Group 2: Mariko, Mikey, Hillary, Rebecca On our derive we utilized some techniques that would be common for a flaneur. 1) Aimless strolling 2) Observing passersby 3) Following people and things that struck our interest 4) Participating in flows of movement around the campus while retaining individuality 5) Followed pathways that were aesthetically pleasing
Here are some photos of the last part of my self portrait map. As It was hard to photograph my map on the wall, I included a detail that gives a better sense of what it looks like up close, as well as an image of the surface which I created digitally. Ultimately my project came out fairly close to the way I envisioned it, but with some rough edges. I would have liked to add more color and details to the surface using Photoshop. As a result of technical problems and time constraints, I included only the most essential elements of my surface. Additionally, I greatly limited the amount I did by hand in order to meet the deadline. My original plan was to include extensive text, beyond that on my draft, which I was unable to do. I also hoped to create texture using different papers which I hoped would give the illusion of depth. I think my project would have benefited from these changes and regret that there was not sufficient time for them. If I were to do something differently it would be to follow a different schedule than the others in class who were doing purely digital projects. It would have been best for me to have printed my map several weeks in advance so that I could add all the details I had planned. I was influenced by Shadow Lines and the way in which the narrator’s sense of self and geography was so informed by others. The space I chose to map my self portrait onto is a shared space which is significant to everyone in my family. Reading the novel drew my attention to the fact that I really wanted to honor my individual perception of, and relationship to, that space. I wanted the space I was mapping to assert my individuality over the collective identity which it normally reflects. Ultimately my map reflects my experiences and proposes that life is cyclical and in my life I will return to the knowledge and experiences that I have had. I hope to use this circular map as a reminder to myself and others to allow our experiences to build on and inform one another so that we may learn for what we have been through.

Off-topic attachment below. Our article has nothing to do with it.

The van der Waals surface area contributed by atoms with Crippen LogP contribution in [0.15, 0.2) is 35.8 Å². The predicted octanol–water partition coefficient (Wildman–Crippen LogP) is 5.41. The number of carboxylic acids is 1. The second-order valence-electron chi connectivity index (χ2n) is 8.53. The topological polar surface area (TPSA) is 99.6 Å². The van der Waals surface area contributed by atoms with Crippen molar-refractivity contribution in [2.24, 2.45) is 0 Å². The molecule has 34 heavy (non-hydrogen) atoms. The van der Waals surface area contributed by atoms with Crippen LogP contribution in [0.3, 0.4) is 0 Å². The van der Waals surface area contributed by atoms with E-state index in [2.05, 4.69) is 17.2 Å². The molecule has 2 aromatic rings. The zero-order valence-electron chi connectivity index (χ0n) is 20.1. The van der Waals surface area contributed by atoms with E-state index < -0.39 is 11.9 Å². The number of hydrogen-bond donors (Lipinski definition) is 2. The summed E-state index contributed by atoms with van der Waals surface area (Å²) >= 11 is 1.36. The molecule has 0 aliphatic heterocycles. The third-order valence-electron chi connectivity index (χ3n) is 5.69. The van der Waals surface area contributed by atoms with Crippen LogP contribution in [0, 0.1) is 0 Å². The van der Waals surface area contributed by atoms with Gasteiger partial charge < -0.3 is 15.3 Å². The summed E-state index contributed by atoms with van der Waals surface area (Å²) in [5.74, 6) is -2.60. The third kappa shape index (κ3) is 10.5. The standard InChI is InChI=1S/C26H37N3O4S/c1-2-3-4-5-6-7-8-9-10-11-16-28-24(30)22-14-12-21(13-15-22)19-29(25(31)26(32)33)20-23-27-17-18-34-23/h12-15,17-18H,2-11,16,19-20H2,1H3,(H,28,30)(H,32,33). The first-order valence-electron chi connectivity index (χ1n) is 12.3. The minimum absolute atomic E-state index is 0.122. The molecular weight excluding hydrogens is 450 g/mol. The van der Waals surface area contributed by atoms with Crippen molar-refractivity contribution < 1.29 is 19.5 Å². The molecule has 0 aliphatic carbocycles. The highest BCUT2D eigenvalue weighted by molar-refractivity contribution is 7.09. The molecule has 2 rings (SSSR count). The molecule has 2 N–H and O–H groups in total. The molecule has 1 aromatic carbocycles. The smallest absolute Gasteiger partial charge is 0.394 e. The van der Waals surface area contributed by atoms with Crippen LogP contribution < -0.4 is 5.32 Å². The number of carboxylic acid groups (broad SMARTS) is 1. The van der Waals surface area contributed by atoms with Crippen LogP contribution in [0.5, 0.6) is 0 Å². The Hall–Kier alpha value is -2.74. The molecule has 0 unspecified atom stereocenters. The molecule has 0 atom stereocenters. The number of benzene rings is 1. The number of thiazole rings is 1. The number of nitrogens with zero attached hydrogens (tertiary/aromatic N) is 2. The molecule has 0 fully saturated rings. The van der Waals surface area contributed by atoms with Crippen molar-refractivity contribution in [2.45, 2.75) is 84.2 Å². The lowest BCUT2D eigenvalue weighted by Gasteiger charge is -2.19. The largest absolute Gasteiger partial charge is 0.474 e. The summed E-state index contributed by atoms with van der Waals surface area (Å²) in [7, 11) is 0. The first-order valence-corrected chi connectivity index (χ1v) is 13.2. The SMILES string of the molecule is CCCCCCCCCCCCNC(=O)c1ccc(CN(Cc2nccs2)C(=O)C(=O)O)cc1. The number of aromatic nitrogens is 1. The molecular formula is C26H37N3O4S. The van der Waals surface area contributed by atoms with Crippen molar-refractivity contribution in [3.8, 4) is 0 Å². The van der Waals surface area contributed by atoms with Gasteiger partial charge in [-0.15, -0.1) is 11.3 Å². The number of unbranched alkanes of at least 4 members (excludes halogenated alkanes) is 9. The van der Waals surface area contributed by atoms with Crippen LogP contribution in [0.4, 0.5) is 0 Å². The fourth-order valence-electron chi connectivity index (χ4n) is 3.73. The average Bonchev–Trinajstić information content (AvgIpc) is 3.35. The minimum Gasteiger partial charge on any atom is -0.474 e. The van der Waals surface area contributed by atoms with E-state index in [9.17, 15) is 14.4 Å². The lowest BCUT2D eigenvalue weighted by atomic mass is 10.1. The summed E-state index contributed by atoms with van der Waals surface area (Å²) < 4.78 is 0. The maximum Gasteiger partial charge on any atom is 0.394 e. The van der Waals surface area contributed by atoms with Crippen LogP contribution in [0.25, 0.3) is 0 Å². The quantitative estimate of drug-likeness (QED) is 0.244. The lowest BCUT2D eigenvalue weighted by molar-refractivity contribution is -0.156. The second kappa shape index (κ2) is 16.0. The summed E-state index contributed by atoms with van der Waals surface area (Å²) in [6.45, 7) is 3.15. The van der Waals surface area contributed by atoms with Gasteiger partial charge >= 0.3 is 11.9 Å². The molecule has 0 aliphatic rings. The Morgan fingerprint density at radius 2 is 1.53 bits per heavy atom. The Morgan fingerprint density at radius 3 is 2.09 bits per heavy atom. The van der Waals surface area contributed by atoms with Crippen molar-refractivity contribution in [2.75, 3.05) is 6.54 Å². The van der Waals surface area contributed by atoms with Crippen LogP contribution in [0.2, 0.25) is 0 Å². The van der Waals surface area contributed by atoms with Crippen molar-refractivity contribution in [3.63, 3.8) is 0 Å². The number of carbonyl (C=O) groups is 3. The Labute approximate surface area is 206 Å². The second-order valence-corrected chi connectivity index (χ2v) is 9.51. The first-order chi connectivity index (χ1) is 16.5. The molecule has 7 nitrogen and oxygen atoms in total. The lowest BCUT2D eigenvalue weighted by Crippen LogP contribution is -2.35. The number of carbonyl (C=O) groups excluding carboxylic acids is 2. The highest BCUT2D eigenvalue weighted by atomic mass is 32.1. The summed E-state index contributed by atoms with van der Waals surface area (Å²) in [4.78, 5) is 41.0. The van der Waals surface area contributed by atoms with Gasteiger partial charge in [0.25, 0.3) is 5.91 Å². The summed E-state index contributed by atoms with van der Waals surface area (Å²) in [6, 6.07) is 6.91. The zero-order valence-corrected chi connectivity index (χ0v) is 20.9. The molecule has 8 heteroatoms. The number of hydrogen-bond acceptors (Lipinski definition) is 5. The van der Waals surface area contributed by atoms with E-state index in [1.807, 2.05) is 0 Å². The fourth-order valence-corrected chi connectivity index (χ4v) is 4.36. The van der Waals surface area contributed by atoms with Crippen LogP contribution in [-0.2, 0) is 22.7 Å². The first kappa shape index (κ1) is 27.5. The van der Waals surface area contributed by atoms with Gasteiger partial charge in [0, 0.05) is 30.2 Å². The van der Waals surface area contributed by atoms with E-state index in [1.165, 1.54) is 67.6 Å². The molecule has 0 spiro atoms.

My self portrait is inspired by a family property in the mountains of Northern California where I spent much of my childhood (pictured above). Many important events in my life are associated with this place and I have mapped my emotions and states of being onto different parts of the landscape, or my interpretation of it. In order to express some of the thoughts and stories behind my associations, I decided to outline paths, rivers, and mountains with my words and memories. As shown in some of these sketches, I initially pictured this map in a rectangular shape. I had to start my draft over recently, however, because I am currently favoring the round layout, shown in a rough sketch above, because it would represent my repeated return to this place at different stages in my life. Further, many of the things depicted in this map are things that have not yet come to be, or will occur again in my life and I feel that the round map would reflect that. I was inspired by the Denis Wood chapter, “Maps Blossom in the Springtime of the State”. The idea that struck me was that maps are often representations of things we may recognize or know, but are portrayed in ways that tell us something we didn’t know before, or could not know without the map. Keeping this in mind, I wanted to map a place that I have in common with my family members, but in such a way that only I could conceive or perceive it. For this reason I chose a familiar place and inscribed my experiences and associations (ie death, love, fear), as well as narrative accounts of my memories onto it, making myself visible in the space. I am also considering using different paper to create depth and texture. I was inspired by the collage maps by Chris Kelly (Observatory, Map Circle) which use cut-outs of different images to create a unified but unique composition. Another artist I was inspired by was Mark Anthony Mulligan (Minni Pearl Dale) whose map has a distinct, hand-drawn style. His use of images and writing evokes a sense of a place-memory being recalled years later. I plan to print the outlines of my map using photoshop and add the rest in by hand using various materials.